Memories of Main Street
Tracing the history of the recently restored cabinet that now houses displays in the Millbrook branch of the Cavan Monaghan Library, led us to Reg Fowler. Reg’s uncle Dave owned Fowler’s Men’s Wear, which he took over from his father George who ran it as Fowler & Pendrie, and before that, Fowler & Kells, at 17 King Street East in Millbrook.
Reg lives in Peterborough and came to our February 2017 Fireside Chat ‘Memories of Main Street’.
Reg shared with us some of his memories:
“Here is my recollection of some of the things my Dad told me about his father and mother as well as how Grandfather’s brother George decided to come to Canada. My grandfather, James or Jim, came to Canada from Church Hill in County Fermanagh in 1868. He married Mary Jane Jordan, who came with her family from Drum in County Monaghan, and they had three children; Robert (Bob), Sara and my father William (sometimes called Will but usually Bill).
“James Fowler’s route to this area was not a direct one. He landed in New York after a six week trans-Atlantic voyage, and stayed there with a relative before joining his older brother John in Goderich, Ontario. Then, for reasons unknown, he moved to Peterborough and worked with a farm family, the Liveicks. When winter came he found work further north in lumber camps and in spring, like many others, came back to Peterborough on the log drives down through various small lakes and rivers to the Otonabee. He must have had an agreement with the Liveicks (2 sisters and a brother – none married) to return there to work for the summer, something he apparently did for several years. The Liveicks might have been elderly because grandfather eventually bought their farm.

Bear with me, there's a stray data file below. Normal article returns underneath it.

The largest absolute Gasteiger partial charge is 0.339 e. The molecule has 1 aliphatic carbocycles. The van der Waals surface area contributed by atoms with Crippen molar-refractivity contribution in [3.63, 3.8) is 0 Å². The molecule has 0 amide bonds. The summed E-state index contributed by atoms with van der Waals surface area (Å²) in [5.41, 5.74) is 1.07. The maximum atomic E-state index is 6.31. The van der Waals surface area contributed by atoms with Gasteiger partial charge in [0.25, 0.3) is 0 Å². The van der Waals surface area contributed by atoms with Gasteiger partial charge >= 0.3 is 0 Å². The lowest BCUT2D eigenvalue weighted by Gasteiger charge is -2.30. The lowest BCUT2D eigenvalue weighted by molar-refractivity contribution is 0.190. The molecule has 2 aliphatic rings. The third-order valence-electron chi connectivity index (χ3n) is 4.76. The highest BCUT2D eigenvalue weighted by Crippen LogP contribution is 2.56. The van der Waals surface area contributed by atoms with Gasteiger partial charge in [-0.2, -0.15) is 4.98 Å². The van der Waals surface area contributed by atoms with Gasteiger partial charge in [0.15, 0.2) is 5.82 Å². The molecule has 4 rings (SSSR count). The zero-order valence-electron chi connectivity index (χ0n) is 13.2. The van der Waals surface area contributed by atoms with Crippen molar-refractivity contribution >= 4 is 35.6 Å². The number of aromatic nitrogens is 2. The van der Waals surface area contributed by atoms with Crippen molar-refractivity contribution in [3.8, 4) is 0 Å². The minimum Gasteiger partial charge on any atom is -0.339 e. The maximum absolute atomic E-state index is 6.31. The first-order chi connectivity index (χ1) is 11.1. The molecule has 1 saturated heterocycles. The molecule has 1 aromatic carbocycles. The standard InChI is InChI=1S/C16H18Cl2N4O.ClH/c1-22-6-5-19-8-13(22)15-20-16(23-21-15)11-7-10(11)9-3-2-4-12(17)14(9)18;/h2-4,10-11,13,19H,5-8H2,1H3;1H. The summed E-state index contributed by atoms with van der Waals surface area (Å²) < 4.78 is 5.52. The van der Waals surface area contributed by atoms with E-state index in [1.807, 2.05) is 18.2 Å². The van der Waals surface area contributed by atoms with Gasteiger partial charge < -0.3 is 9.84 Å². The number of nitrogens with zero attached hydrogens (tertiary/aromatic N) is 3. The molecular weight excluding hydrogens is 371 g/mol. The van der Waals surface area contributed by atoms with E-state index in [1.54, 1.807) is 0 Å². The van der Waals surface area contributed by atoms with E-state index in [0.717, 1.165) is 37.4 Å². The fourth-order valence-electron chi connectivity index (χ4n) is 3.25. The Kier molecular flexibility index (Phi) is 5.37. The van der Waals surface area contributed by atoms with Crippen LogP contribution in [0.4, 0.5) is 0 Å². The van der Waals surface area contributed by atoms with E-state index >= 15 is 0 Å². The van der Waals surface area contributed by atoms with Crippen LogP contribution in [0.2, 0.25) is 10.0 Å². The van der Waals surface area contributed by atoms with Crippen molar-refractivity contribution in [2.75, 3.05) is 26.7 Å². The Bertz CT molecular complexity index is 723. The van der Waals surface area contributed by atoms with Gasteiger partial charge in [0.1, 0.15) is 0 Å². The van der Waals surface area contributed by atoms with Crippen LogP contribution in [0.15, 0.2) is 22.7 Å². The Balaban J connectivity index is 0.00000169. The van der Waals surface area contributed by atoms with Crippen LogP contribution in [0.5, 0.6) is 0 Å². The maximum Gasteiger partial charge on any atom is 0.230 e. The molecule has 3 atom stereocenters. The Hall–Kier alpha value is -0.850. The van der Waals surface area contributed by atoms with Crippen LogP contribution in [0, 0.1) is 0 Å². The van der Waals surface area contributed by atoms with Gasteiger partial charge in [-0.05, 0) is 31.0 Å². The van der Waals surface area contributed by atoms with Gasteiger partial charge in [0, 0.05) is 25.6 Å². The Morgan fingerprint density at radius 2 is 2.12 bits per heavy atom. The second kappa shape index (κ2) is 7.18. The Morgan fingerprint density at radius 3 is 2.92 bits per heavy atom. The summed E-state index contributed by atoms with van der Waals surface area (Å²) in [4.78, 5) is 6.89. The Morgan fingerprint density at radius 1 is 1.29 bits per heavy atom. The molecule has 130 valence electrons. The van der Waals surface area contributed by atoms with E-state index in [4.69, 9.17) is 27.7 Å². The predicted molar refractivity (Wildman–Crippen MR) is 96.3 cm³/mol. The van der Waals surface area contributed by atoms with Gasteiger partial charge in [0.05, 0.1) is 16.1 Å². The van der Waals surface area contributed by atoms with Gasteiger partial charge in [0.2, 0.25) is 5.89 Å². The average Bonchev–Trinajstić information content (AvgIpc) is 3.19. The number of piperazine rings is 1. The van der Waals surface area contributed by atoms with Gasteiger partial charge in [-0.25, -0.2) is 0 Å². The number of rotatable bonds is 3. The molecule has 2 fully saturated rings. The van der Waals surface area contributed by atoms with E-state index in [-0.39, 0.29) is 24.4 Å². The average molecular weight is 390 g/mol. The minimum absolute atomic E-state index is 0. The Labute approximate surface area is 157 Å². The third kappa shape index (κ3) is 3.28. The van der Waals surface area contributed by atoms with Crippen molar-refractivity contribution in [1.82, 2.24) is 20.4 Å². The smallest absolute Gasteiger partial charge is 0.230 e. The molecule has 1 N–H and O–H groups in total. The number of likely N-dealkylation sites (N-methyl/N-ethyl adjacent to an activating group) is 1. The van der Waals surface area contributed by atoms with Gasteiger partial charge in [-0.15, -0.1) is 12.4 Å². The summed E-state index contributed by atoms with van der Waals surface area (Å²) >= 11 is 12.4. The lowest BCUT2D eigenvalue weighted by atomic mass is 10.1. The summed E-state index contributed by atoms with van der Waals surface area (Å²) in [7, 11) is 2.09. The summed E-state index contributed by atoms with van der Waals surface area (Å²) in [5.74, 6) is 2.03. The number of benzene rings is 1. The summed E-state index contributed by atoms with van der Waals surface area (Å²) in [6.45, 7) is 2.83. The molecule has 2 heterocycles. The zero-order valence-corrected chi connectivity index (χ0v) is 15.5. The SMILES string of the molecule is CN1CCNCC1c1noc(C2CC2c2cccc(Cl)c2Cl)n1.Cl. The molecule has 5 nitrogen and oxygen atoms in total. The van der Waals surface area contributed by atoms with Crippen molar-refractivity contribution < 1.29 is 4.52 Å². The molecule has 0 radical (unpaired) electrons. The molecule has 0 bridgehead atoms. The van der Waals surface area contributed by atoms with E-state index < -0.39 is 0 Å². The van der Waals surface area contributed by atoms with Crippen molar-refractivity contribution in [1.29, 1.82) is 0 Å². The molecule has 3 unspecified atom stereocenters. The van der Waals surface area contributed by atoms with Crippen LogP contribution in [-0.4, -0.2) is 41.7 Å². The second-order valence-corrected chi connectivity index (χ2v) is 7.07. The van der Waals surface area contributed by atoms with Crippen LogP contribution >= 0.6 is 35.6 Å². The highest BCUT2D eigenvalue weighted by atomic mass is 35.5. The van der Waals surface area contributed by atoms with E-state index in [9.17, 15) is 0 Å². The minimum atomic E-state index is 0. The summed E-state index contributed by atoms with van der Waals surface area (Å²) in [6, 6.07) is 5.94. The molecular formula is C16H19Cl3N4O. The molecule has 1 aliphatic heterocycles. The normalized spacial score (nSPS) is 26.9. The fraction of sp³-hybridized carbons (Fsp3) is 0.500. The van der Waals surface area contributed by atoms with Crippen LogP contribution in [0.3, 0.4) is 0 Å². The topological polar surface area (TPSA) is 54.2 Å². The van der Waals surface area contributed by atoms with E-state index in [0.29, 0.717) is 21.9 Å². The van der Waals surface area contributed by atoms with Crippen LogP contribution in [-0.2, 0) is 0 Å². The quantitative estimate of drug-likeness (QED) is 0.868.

“According to my father William, Grandfather some time later attended the Millbrook Horse Show. I asked him if that was what is now known as the Millbrook Fair and he said yes, he thought it was. Anyway, he decided to visit the downtown and found himself in Petherick’s, a clothing store there. He saw a notice posted stating they wanted to hire a person with experience in the clothing business. Grandfather then spoke to someone about the notice and said his brother George in Ireland had such experience and was interested in coming to Canada.
“They must have told Grandfather to let his brother know about the position so he wrote to his brother George. Eventually George arrived and was hired to work in Millbrook. He later bought the business and his son Dave continued on in the business when Uncle George decided to retire.
“I was always amazed that Grandfather could write to his brother in Ireland; his brother would consider the offer and then send a reply; the shop owner would then respond confirming the job was George’s, and then George would have to make his way to Canada. All this and the job was still waiting for him when he arrived! I guess the world moved at a much slower pace then and people were prepared to wait. Certainly much different than today’s hectic pace.
“I remember visiting the Fowlers in Millbrook when I was about 5 or 6 (1939 or 40) and I saw a Jersey cow tied in the back yard! I guess they had a small shed or barn for the cow there too. I remember telling my Dad “there’s a cow in the backyard” and he said, “yes, they keep her for her milk.” It seemed unusual to me for a single cow to be there and right in town. Later I learned that, in those days, many people kept a cow for milk and a horse too, for transportation; by buggy in the summer and cutter in the winter.”